We’re delighted to see Janet Cardiff’s internationally acclaimed sound installation, Forty Part Motet, come to the southwest as part of Groundwork, a season of international contemporary art in Cornwall until September 2018. Originally produced by Field Art Projects in 1999, Cardiff reworked Thomas Tallis’ remarkable choral piece Spem in allium by recording each of the forty voices individually and playing them back through their own speaker. You can experience the work from 25 May to 27 August at the Richmond Chapel in Penzance, presented by Newlyn Art Gallery and the Exchange. Further details here.
Field Art Projects is a member of The Bristol DIY Network; an independent gathering of arts organisations and arts practitioners, large and small, funded (Arts Council, Bristol City Council) and unfunded, all of whom deliver cultural programmes within the city of Bristol.
We meet regularly to advocate for the sector and to discuss and inform policy, as well as forming working groups in response to specific issues and to develop shared activity. This thinking feeds directly into the wider cultural conversations happening at a high level in the city through the Cultural Strategy Steering Group.
The group’s members work across different scales and different artforms; some specialise in participatory opportunities, others seek out an audience; some charge, some don’t; and some provide complex programmes that sit across a number of strands.
Together, we are committed to the successful future of our city, and the creativity of both Bristol and Bristolians.
Network members include Bristol Old Vic, Watershed, Knowle West Media Centre, Artspace Lifespace, Field Art Projects, Circomedia, Architecture Centre, Colston Hall, Bristol Culture, Room 13, The British Paraorchestra and Friends, Zion, The Trinity Centre and many others including independent artists.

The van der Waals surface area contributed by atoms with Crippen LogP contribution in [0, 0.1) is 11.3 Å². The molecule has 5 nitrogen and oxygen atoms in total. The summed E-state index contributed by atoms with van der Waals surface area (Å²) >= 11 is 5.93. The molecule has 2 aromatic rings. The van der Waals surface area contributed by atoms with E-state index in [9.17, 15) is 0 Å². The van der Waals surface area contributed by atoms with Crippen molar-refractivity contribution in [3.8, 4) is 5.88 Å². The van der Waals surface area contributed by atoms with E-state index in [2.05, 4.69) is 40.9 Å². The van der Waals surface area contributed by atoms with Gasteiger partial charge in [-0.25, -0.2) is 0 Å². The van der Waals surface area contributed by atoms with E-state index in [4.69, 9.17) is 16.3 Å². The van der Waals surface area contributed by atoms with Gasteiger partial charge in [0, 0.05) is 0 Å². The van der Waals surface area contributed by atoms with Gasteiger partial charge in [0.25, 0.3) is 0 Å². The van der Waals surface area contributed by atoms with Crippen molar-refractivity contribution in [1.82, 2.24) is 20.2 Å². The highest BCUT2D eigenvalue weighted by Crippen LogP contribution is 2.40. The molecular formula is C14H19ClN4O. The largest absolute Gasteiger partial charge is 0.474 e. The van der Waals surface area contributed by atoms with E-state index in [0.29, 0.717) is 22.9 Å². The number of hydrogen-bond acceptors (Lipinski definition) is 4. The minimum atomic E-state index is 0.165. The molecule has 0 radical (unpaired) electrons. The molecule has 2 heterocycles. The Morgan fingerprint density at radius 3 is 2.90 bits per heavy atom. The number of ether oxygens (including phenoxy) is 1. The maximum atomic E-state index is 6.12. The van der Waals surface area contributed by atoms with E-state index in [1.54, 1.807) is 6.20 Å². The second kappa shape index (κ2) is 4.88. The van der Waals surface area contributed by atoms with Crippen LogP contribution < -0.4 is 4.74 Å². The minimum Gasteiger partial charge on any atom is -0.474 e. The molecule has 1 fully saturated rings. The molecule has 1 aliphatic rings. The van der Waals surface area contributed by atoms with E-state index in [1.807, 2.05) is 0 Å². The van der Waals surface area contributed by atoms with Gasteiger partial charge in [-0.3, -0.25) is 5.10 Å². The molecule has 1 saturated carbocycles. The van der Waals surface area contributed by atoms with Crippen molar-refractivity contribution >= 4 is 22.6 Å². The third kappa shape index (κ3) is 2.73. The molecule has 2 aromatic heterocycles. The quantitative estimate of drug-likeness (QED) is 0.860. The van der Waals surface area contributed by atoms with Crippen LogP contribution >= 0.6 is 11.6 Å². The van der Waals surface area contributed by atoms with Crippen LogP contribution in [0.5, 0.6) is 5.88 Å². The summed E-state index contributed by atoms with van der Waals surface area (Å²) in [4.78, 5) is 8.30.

The date of the next wider DIY meeting for 2018 has now been set and a venue will be confirmed shortly. If you are interested in joining the DIY Network or contributing to one of the working groups, please come along on Monday 11th June 2018, 12 to 2pm.
If you are an independent artist, practitioner or smaller organisation unable to attend a meeting, you can share ideas, views and concerns with us via Theatre Bristol who help to administer the group, or one of the members. We are working on a bursary scheme to help those who are independent to be involved, particularly in working groups and sitting on the committee. If this is you please contact us via Sarah at Theatre Bristol (firstname.lastname@example.org) to discuss your requirements.
If you would like to find out more, please get in touch for more information, via email@example.com
We’re delighted to share the Future Perfect evaluation produced by Professor Lynn Froggett and Dr Alastair Roy from the Psychosocial Research Unit at the University of Central Lancashire. They followed the project from its inception over a three-year period. We hope it will be of interest to those involved in delivering arts programmes with community stakeholder participation and that the key recommendations are useful. You can download a copy of the Evaluation document by following the link.
We’re delighted to announce that Sarah Staton’s artwork commissioned by the University of Bristol, Edith and Hans, has been nominated in the Outdoor category for a prestigious Brick Award. The ‘social sculpture’ is situated in the meadow of the University’s Stoke Bishop campus and is a 21st century belvedere for the public and students to enjoy, which references the city’s rich brick-making history. Brick was the artists favoured material chosen for its heat retaining quality - the retained heat, warms the bodies of any who chose to linger on into the evening. The artwork is the only Bristol project to be nominated for an award this year.
Join us on Wednesday 20 September in a discussion around the joys and pitfalls of public art commissioning for neighbourhoods. Arts programmes for communities are often initiated through funding streams with limited timeframes and narrow definitions. In this context, how do curators respond to local needs and embed artist commissions into an area whilst allowing the flexibility to respond to the unexpected opportunities that arise? The talk will be led by Theresa Bergne and Jo Plimmer from Future Perfect and Kim Wide, Director of Take A Part, a socially engaged arts project for Plymouth communities. Free at Bristol’s Architecture Centre from 6pm.